Rahimi et al v. National Railroad Passenger Corporation (AMTRAK) et al

Filing 33

ORDER by Judge Maria-Elena James denying 13 Motion for Relief from the California Tort Claim Filing Requirements (mejlc1, COURT STAFF) (Filed on 6/30/2009)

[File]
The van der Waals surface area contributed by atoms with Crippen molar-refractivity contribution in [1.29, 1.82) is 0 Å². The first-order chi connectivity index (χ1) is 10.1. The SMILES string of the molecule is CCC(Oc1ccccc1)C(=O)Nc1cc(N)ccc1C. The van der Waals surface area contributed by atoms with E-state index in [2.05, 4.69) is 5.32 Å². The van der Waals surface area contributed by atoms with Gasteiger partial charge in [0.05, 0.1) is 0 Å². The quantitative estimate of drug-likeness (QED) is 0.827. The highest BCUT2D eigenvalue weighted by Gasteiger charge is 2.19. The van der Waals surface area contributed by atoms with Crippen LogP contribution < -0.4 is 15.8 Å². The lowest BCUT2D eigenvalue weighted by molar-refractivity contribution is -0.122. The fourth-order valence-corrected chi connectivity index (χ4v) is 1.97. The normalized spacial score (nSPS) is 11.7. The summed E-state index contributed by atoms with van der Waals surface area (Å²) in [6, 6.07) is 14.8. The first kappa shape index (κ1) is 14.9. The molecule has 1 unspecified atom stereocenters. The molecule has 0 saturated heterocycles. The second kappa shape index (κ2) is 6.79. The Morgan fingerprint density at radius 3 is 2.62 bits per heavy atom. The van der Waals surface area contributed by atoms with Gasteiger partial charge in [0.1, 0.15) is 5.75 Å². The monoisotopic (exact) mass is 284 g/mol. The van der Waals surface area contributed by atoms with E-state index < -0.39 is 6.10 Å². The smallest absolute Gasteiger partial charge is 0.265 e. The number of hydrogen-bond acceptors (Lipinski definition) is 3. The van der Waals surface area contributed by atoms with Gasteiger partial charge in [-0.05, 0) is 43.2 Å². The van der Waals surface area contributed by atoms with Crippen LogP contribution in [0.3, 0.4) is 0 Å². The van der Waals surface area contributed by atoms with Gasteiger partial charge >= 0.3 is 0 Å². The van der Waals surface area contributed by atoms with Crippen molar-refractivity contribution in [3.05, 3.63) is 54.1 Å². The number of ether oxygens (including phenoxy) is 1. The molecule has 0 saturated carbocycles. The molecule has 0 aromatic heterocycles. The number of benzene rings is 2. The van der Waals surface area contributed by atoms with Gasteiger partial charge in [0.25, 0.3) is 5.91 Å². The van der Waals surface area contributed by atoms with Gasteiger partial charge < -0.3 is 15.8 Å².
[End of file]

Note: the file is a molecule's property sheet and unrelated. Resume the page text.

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1 2 3 4 5 6 7 8 9 10 United United States District Court For the Northern District of California 11 12 13 14 15 16 17 18 19 20 21 22 23 24 25 26 27 28 Both Plaintiffs and HUSD have filed Objections to each others' declarations filed in support of their respective briefs. (See Dkt. ## 19, attachments 3 & 4; 26, 27.) Because the bulk of the objections relate to statements and evidence that are unnecessary to the disposition of the instant Motion, the Court will overrule both parties' objections without prejudice. 2 1 IN THE UNITED STATES DISTRICT COURT FOR THE NORTHERN DISTRICT OF CALIFORNIA ABDUL RAHIMI, NAJIBA RAHIMI, Plaintiffs, v. NATIONAL RAILROAD PASSENGER CORPORATION ("Amtrak"), UNION PACIFIC RAILROAD, HAYWARD UNIFIED SCHOOL DISTRICT, et al., Defendants. / No. C 08-4712 MEJ ORDER RE MOTION FOR RELIEF FROM THE CALIFORNIA GOVERNMENT TORT CLAIM FILING REQUIREMENTS [Dkt. #13] Pending before the Court is Plaintiffs Abdul Rahimi and Najiba Rahimi's Motion for Relief from the California Government Tort Claim Filing Requirements (Dkt. #13). Defendant Hayward Unified School District ("HUSD") has filed an Opposition (Dkt. #19.)1 On June 25, 2009, the Court held a hearing on Plaintiffs' Motion. After consideration of the parties' briefs, relevant legal authorities, and oral argument, the Court DENIES Plaintiffs' Motion. I. BACKGROUND Plaintiffs initiated this action on September 23, 2008, by filing a Complaint in California Superior Court, County of Alameda, against Defendants HUSD, Amtrak, and Union Pacific Railroad asserting causes of action for negligence and premises liability stemming from the death of their son.2 (Dkt. #1, Ex. A.) On October 10, 2008, Defendant National Railroad Passenger Corporation (hereinafter "Amtrak") removed the action to this Court, pursuant to 28 U.S.C. 1441(a) and 28 Case No. RG08-411297. 1 2 3 4 5 6 7 8 9 10 United States District Court For the Northern District of California 11 12 13 14 15 16 17 18 19 20 21 22 23 24 25 26 27 28 U.S.C. 1331. (Id.) The relevant facts, taken from Plaintiffs' Complaint and Motion, are as follows. Plaintiffs are the parents of decedent Ahmad Rashed Rahimi. (Mot. at 2.) In the Fall of 2007, Ahmad was a student at Tennyson High School, which is part of HUSD. (Mot. at 1.) On the morning of September 26, 2007, Ahamd was crossing the railroad tracks adjacent to Tennyson High School when an Amtrak and/or Union Pacific Railroad train struck and killed him. (Mot. at 1-2.) At the time of the incident, Ahamd was on his way to school. (Mot. at 1-2.) Because HUSD is a state entity, pursuant to the California Tort Claims Act ("CTCA"), Plaintiffs were required to present any tort claim for wrongful death to HUSD within six months after the cause of action accrued. See Cal. Gov. Code 945.5, 911.2(a).3 It is undisputed that Plaintiffs did not file a claim with HUSD during this six-month period. Consequently, on September 16, 2008, Plaintiffs presented HUSD with an Application to Present a Late Claim pursuant to California Government Code 911.4. (Dkt. #18, 3/16/09 Declaration of Steven A. Fabbro, Ex. 1.) Shortly thereafter, and before HUSD issued its decision on the Application, Plaintiffs filed the instant lawsuit in state court. (Mot. at 5.) Subsequently, on September 30, 2008, HUSD denied Plaintiffs' Application. (3/16/09 Fabbro Decl., Ex. 2.) Plaintiffs then filed a motion in state court for relief from the California Government Tort Claim filing requirement pursuant to California Government Code 946.6. (3/16/09 Fabbro Decl. at 3.) Before the state court issued its ruling, the other named defendants removed the action to this Court. As a result, the state court issued an order "dropping" the motion on the basis that removal of the lawsuit to federal court had divested it of jurisdiction over the motion. (Dkt. #29, 6/11/09 Declaration of Steven A. Fabbro, Ex. 1.) Plaintiffs then filed the instant Motion pursuant to 946.6, petitioning this Court for relief from the claim filing requirement. II. LEGAL STANDARD The CTCA provides, in pertinent part, that "no suit for money or damages may be brought against a public entity on a cause of action [against a public entity or employee] until a written claim Except as otherwise indicates, all statutory references and citations in this Order shall be to the California Government Code. 2 3 1 2 3 4 5 6 7 8 9 10 United States District Court For the Northern District of California 11 12 13 14 15 16 17 18 19 20 21 22 23 24 25 26 27 28 therefor has been presented to the public entity and has been acted upon by the board, or has been deemed to have been rejected by the board ...." Cal. Gov. Code 945.4. California Government Code 911.2 states that, "[a] claim relating to a cause of action for death or for injury to person . . . shall be presented . . . not later than six months after the accrual of the cause of action." Should a claimant fail to meet this six-month deadline, the CTCA establishes certain avenues for relief. Section 911.4(a) provides that "[w]hen a claim that is required by Section 911.2 to be presented not later than six months after the accrual of the cause of action is not presented within that time, a written application may be made to the public entity for leave to present that claim." This written application "shall be presented to the public entity . . . within a reasonable time not to exceed one year after the accrual of the cause of action and shall state the reason for the delay in presenting the claim." Cal. Gov. Code 911.4(b). According to section 911.6(b)(1), the public entity is to grant the application if: "The failure to present the claim was through mistake, inadvertence, surprise or excusable neglect and the public entity was not prejudiced in its defense of the claim by the failure to present the claim within the time specified in Section 911.2." If the public entity denies the application, section 946.6 provides a judicial avenue for the claimant to seek relief from the notice of claim requirement. Specifically, section 946.6 provides, in relevant part: (a) If an application for leave to present a claim is denied or deemed to be denied pursuant to Section 911.6, a petition may be made to the court for an order relieving the petition from Section 945.5. The proper court for filing the petition is a superior court that would be a proper court for the trial of an action on the cause of action to which the claim relates. The claimant must file the petition within six months after denial of the claimant's application pursuant to section 911.6, and must state the reason for failing to present the claim within the time limit specified in section 911.2. Cal. Gov. Code 946.6(b). Section 946.6(c) then sets forth the standard for granting a petition, and provides in part: (c) The court shall relieve the petitioner from the requirements of Section 945.4 if the court finds that the application to the board under Section 911.4 was made within a reasonable time not to exceed that specified in subdivision (b) of Section 911.4 and was denied or deemed denied pursuant to Section 911.6 and that one or more of the following is applicable: (1) The failure to present the claim was through mistake, inadvertence, surprise, or excusable neglect unless the public entity 3 1 2 3 4 5 6 7 8 9 10 United States District Court For the Northern District of California 11 12 13 14 15 16 17 18 19 20 21 22 23 24 25 26 27 28 A. establishes that it would be prejudiced in the defense of the claim if the court relieves the petitioner from the requirements of Section 945.4. To be entitled to relief, the petitioner must make the showing under (c)(1) by a preponderance of the evidence. See Ebersol v. Cowan, 35 Cal. 3d 427, 432 (Cal. 1983). In evaluating whether a petitioner has made a sufficient showing under section 946.6(c)(1), the Court applies the same standards as required by California Code of Civil Procedure section 473 for relieving a party from default judgment. See Bertorelli v. City of Tulare, 180 Cal. App. 3d 432, 438 (Cal. Ct. App. 1986). California courts have defined "excusable neglect" as "the act or omission that might be expected of a prudent person under similar circumstances." See Dep't of Water & Power v. Superior Court, 82 Cal. App. 4th 1288, 1293 (Cal. Ct. App. 2000). Notably, "[i]t is not shown by the mere failure to discover a fact until it is too late; the party seeking relief must establish that in the exercise of reasonable diligence, he failed to discover it." People ex rel. Dep't of Trans. v. Superior Court (Isenhower), 105 Cal. App. 4th 39, 44 (Cal. Ct. App. 2003) (citing Munoz v. State of Cal., 33 Cal. App. 4th 1767, 1783 (Cal. Ct. App. 1995)). As the California Court of Appeal explained: The law neither expects nor requires an unsophisticated claimant to undertake an in-depth investigation into the possible liability of public entities, or to be aware of the peculiar time limitations of the governmental claims statues. However, California cases are uniformly clear that "a petitioner may not successfully argue excusable neglect when he or she fails to take any action in pursuit of the claim within the six-month period. The claimant must, at a minimum, make a diligent effort to obtain legal counsel within six months after the accrual of the cause of action. Once retained, it is the responsibility of legal counsel to diligently pursue the pertinent facts of the cause of action to identify possible defendants." Isenhower, 105 Cal. App. 4th at 44-45 (citations omitted). If the petitioner makes a sufficient showing under section 946.6(c)(1), the Court must then consider whether the public entity would be prejudiced by the granting of the petition. See Ebersol, 35 Cal. 3d at 432. With these standards as guidance, the Court turns to the parties' arguments. III. DISCUSSION Jurisdiction As a threshold issue, the Court must address HUSD's challenge that this Court lacks jurisdiction to rule on Plaintiffs' section 946.6 Motion. HUSD argues that, because section 946.6 4 1 2 3 4 5 6 7 8 9 10 United States District Court For the Northern District of California 11 12 13 14 15 16 17 18 19 20 21 22 23 24 25 26 27 28 directly implicates issues relating to California's sovereign immunity, federal courts lack subject matter jurisdiction over petitions brought pursuant to this section. In support of its position, HUSD cites Hernandez v. McLananha, 996 F. Supp. 975 (N.D. Cal. 1998). In that case, the district court dismissed a plaintiff's petition for relief pursuant to section 946.6 on the ground that the district court was not a "proper court" to hear the petition. Id. at 978. Rather, it concluded that only California state courts were authorized to rule such motions. Id. Central to the Hernandez decision was the premise that because ruling on a section 946.6 petition "necessarily involves a judicial decision regarding waiver of California's [sovereign] immunity, section 946.6 petitions must be left to the state judiciary." Id. However, three years after the Hernandez decision, the District Court for the Southern District of California addressed the issue of whether federal district courts had jurisdiction over 946.6 petitions and reached the opposite conclusion. In Perez v. City of Escondido, 165 F. Supp. 2d 1111 (S.D. Cal. 2001), the district court analyzed both Hernandez, as well as Luers v. Smith, 941 F. Supp. 105 (C.D. Cal. 1996), which also held that federal courts lacked jurisdiction and upon which Hernandez relied, and rejected the reasoning in both decisions.4 Particularly, the Perez court reasoned: What the court in Hernandez ignores is that the state of California has explicitly, by and through the California Tort Claims Act, waived sovereign immunity in certain particular circumstances. Therefore, the question is not whether the state has intended to waive its immunity. The only question is whether a federal court may apply the language of the state statute and determine whether the petitioner is entitled to relief. The approach adopted by the courts in Luers and Hernandez, finding that a federal court is without jurisdiction to make such a determination, finds no basis in the language of section 946.6. Nothing in the language of section 946.6 precludes a federal court from adjudicating the merits of a petition for relief. The only provision pointed to be either of the courts in Luers and Hernandez is a venue provision. 165 F. Supp. 2d at 1115. The Court has thoroughly reviewed each of these decisions, as well as one additional district court decision, Ovando v. City of Los Angeles, 92 F. Supp. 2d 1011 (C.D. During oral argument on the instant Motion, the Court questioned HUSD about Perez. Notably, although counsel did not cite Perez in HUSD's discussion about jurisdiction, counsel argued that the Court should reject its holding, based in part on amendments to the advisory notes to section 946.6 (which defense counsel also did not cite in HUSD's brief). 5 4 1 2 3 4 5 6 7 8 9 10 United States District Court For the Northern District of California 11 12 13 14 15 16 17 18 19 20 21 22 23 24 25 26 27 28 Cal.2000), which follows Luers and Hernandez. While the number of decisions aligns with HUSD's position that this Court lacks jurisdiction, absent a pronouncement from the Ninth Circuit on the issue, the Court finds the reasoning set forth in Perez to be the better approach. The Court's finding is further supported by the fact that the Alameda County Superior Court dropped Plaintiff's section 946.6 motion after the underlying lawsuit was removed to federal court. (See Dkt. #29, Ex. 1.) This leads the Court to conclude that the state court itself believed that once the case was removed, it no longer had jurisdiction over Plaintiffs' section 946.6 petition. The Perez court addressed this concern and reasoned: It would not further the remedial purpose of the statute to deny the petition, require Plaintiffs to re-file their petitions in Superior Court, file their tort causes of action in state court upon the granting of the petitions, and then to have the claims removed to the Court again and joined with the current case. 165 F. Supp. 2d at 1115. If the Court were to find that it lacked jurisdiction, Plaintiffs would be without a court to adjudicate their motion. For these reasons, the Court finds that may properly exercise jurisdiction over the instant Motion. B. Plaintiffs' Bases for Relief Having concluded that jurisdiction exists, the central question before the Court is whether Plaintiffs have established any of the criteria set forth in section 946.6(c)(1) allowing this Court to relieve them from the claim-filing requirements. Toward this end, Plaintiffs have proffered the following. Plaintiffs explain that they immigrated to the United States from Afghanistan in 2001. (Dkt. #15, Declaration of Abdul Rahimi, 3.) Plaintiffs avow that they have no training or experience in the American legal system, and, as a result, they were unaware that anyone could be held legally liable for the death of their son. (Id.) In particular, Plaintiffs state that they were unaware of any filing requirements for the presentation of government claims to public entities, and were not aware that any claim against HUSD relating to the wrongful death of their son had to be filed within six months after the incident. (Id.) Plaintiffs also explain that they were unaware that HUSD could be held liable for their son's death until after the expiration of the six-month period. (Id. at 4.) They indicate that they contacted an attorney "well after" the six month period, and based on an investigation, they learned 6 1 2 3 4 5 6 7 8 9 10 United States District Court For the Northern District of California 11 12 13 14 15 16 17 18 19 20 21 22 23 24 25 26 27 28 about a 1958 Private Roadway Agreement between HUSD's predecessor, Hayward Unified High School District, and Southern Pacific Company. (Id.) Plaintiffs contend that, pursuant to this contract, HUSD is obligated "to operate and maintain the pedestrian access route and/or roadway, the access gate, roadway and warning signs, and provide a competent adult watchman or guard while the crossing was being used."5 (Id.) Plaintiffs state that they "were unaware that HUSD had any legal and/or contractual obligation, and specifically any legal obligations stemming from an agreement created in 1958, to supervise school children, such as Plaintiffs' son, . . . crossing the railway tracks in order to gain access to Tennyson High School[.]" (Mot. at 9.) As a result, Plaintiffs failed to present a claim for damages within six months after the incident. Taken together, Plaintiffs contend that their unfamiliarity with the legal system, California's Government Tort Claim filing requirement, and their unawareness of the 1958 agreement amounts to mistake, inadvertence, surprise and/or excusable neglect are sufficient to relive them from the filing requirement pursuant to section 946.6. HUSD, however, argues that none of Plaintiffs' proffered explanations is sufficient to entitle them to relief from the claim-filing requirement. In particular, HUSD argues that Plaintiffs have not established that they exercised reasonable diligence in an attempt to comply with the claim statute, or that their failure to comply was due to excusable neglect. Additionally, HUSD contends that it will be unfairly prejudiced if the Court grants Plaintiffs' Motion. After carefully considering the parties' arguments and thoroughly reviewing the materials the parties submitted in support, the Court agrees with HUSD that Plaintiffs' have failed to make a showing sufficient for this Court to grant relief under section 946.6. Plaintiffs have not proffered any evidence demonstrating that, within the six months following the incident, they exercised reasonable diligence in either retaining legal counsel to assist them in bringing their claim or with researching the evidentiary and legal bases for their claims. By their own admission, Plaintiffs did not contact an attorney until "well after" the six month claim-filing deadline had elapsed. (Mot. at 2; HUSD adamantly opposes Plaintiffs' argument and recitation of facts. For purposes of the instant Motion, the Court does not need to delve into factual disputes, and therefore only sets forth Plaintiffs' statement of the underlying facts for the purpose of presenting and giving context to Plaintiffs' arguments relating to excusable neglect under section 946.6(c)(1). 7 5 1 2 3 4 5 6 7 8 9 10 United States District Court For the Northern District of California 11 12 13 14 15 16 17 18 19 20 21 22 23 24 25 26 27 28 Rahimi Decl. at 4.) While they indicate that after contacting legal counsel, an investigation (presumably by counsel) revealed the 1958 agreement upon which Plaintiffs seek to premise HUSD's liability for the wrongful death of their son, Plaintiffs have failed to explain or present any evidence showing that, had they contacted counsel within the initial six months after the incident, that agreement would have been undiscoverable. This then leads the Court to find that if Plaintiffs had exercised reasonable diligence by retaining counsel to assist them with this matter within six months after the incident, they would have learned of both the 1958 agreement and the CTCA's claim-filing requirement and attendant deadlines and been in a position to timely file their notice of claim. Further, although the Court accepts Plaintiffs' representation that they were unfamiliar with the legal system and California's tort-claim filing requirement, California courts have previously considered similar arguments and rejected them as a basis for granting relief under section 946.6. See, e.g., Isenhower, 105 Cal. App. 4th at 44-45; Tsinggaris v. State of Cal., 91 Cal. App. 3d 312, 314 (Cal. Ct. App. 1979). While the notice of claim requirement may not be obvious to the average person, as the California Court of Appeal aptly opined in Isenhower, "this demonstrates why the exercise of reasonable diligence requires a person to make at least some effort to seek out counsel when confronted with a tragedy such as the one at bar." 105 Cal. App. 4th at 45. Likewise, although Plaintiffs may not have contemplated an action against HUSD until after consulting with counsel, "[i]t is precisely because theories of third-party liability are subtle, complex, and often not readily apparent to a layman that due diligence requires at least consultation with legal counsel." Id. at 46. Thus, the Court finds that Plaintiffs have failed to demonstrate by a preponderance of the evidence that their failure to present HUSD with their tort claim was the result of excusable neglect. The same analysis compels the Court to reject Plaintiffs' alternate theories of mistake and/or inadvertence. "The issue of which mistakes of law constitute excusable neglect presents a fact question; the determining factors are the reasonableness of the misconception and the justifiability of lack of determination of the correct law." Hernandez v. Gercetti, 68 Cal. App. 4th 675, 683-84 (Cal. Ct. App. 1998) (internal citations omitted). "Although an honest mistake of law is a valid ground for relief where a problem is complex and debatable, ignorance of the law coupled with negligence 8 1 2 3 4 5 6 7 8 9 10 United States District Court For the Northern District of California 11 12 13 14 15 16 17 18 19 20 21 22 23 24 25 26 27 28 in ascertaining it will certainly sustain a finding denying relief." Id. Here, Plaintiffs contend that they were mistaken, in that they did not know that HUSD "had any legal and/or contractual obligation to supervise school children, such as Ahmad Rashed Rahimi, who were physically off of the school premises, crossing the railway tracks in order to gain access to the rear of Tennyson High [S]chool[.]" (Mot. at 7.) Plaintiffs' purported "mistake," however, is not a mistake as to the known facts and the legal consequence of such facts, but is rather their unawareness of facts and theories of potential liability. As discussed above, the facts and legal theories upon which Plaintiffs premise their claims against HUSD were brought to their attention after they retained counsel. Had Plaintiffs exercised diligence in consulting counsel soon after the incident, Plaintiffs would have uncovered the 1958 agreement and been advised of their potential claims against HUSD and the claim filingrequirements. The Court therefore finds that Plaintiffs have failed to present sufficient evidence of mistake to entitle them to relief under section 946.6. In sum, the Court finds that Plaintiffs have failed to demonstrate by a preponderance of the evidence that their failure to timely comply with the six-month claim-filing requirement deadline in section 911.2 was the result of mistake, inadvertence, surprise, or excusable neglect. The Court will therefore deny Plaintiffs' Motion for relief from section 945.4's claim-filing requirement. IV. CONCLUSION For the reasons set forth above, the Court DENIES Plaintiffs' Motion to Permit an Action Which Exceeds the Total Amount of Government Claim in its entirety (Dkt. #41). The Court further ORDERS that Plaintiffs and HUSD shall either file a stipulation dismissing HUSD as a defendant in this action, or HUSD shall file a Motion to Dismiss within 10 days of the filing of this Order. IT IS SO ORDERED. Dated: June 30, 2009 MARIA-ELENA JAMES Chief United States Magistrate Judge 9 United States District Court For the Northern District of California 23 22 21 20 19 18 17 16 15 14 13 12 11 10 28 9 8 7 6 5 4 3 2 27 26 25 24 1 10